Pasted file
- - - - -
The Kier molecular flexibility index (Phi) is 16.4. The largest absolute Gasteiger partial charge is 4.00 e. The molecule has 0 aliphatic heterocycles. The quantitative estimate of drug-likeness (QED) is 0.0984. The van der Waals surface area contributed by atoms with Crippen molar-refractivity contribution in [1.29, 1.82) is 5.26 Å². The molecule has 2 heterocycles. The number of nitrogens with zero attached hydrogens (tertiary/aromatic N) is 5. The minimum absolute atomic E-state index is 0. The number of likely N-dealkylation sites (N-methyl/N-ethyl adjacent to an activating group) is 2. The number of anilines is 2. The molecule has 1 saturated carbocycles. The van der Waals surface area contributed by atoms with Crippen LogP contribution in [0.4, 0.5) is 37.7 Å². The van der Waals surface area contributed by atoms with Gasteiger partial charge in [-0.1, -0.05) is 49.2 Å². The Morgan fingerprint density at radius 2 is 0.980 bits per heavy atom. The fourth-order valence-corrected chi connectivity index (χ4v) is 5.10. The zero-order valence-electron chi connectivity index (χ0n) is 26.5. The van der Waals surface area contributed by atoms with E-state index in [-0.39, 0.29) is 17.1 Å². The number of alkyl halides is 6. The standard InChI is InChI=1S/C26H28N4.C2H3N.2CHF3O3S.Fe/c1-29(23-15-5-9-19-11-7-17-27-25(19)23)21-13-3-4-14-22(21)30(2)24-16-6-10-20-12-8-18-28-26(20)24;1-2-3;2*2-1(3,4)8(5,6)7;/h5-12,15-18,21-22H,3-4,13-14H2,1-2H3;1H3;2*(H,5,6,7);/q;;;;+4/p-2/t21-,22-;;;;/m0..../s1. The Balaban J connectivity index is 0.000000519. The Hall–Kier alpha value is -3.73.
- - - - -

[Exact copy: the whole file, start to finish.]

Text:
The Kier molecular flexibility index (Phi) is 16.4. The largest absolute Gasteiger partial charge is 4.00 e. The molecule has 0 aliphatic heterocycles. The quantitative estimate of drug-likeness (QED) is 0.0984. The van der Waals surface area contributed by atoms with Crippen molar-refractivity contribution in [1.29, 1.82) is 5.26 Å². The molecule has 2 heterocycles. The number of nitrogens with zero attached hydrogens (tertiary/aromatic N) is 5. The minimum absolute atomic E-state index is 0. The number of likely N-dealkylation sites (N-methyl/N-ethyl adjacent to an activating group) is 2. The number of anilines is 2. The molecule has 1 saturated carbocycles. The van der Waals surface area contributed by atoms with Crippen LogP contribution in [0.4, 0.5) is 37.7 Å². The van der Waals surface area contributed by atoms with Gasteiger partial charge in [-0.1, -0.05) is 49.2 Å². The Morgan fingerprint density at radius 2 is 0.980 bits per heavy atom. The fourth-order valence-corrected chi connectivity index (χ4v) is 5.10. The zero-order valence-electron chi connectivity index (χ0n) is 26.5. The van der Waals surface area contributed by atoms with E-state index in [-0.39, 0.29) is 17.1 Å². The number of alkyl halides is 6. The standard InChI is InChI=1S/C26H28N4.C2H3N.2CHF3O3S.Fe/c1-29(23-15-5-9-19-11-7-17-27-25(19)23)21-13-3-4-14-22(21)30(2)24-16-6-10-20-12-8-18-28-26(20)24;1-2-3;2*2-1(3,4)8(5,6)7;/h5-12,15-18,21-22H,3-4,13-14H2,1-2H3;1H3;2*(H,5,6,7);/q;;;;+4/p-2/t21-,22-;;;;/m0..../s1. The Balaban J connectivity index is 0.000000519. The Hall–Kier alpha value is -3.73.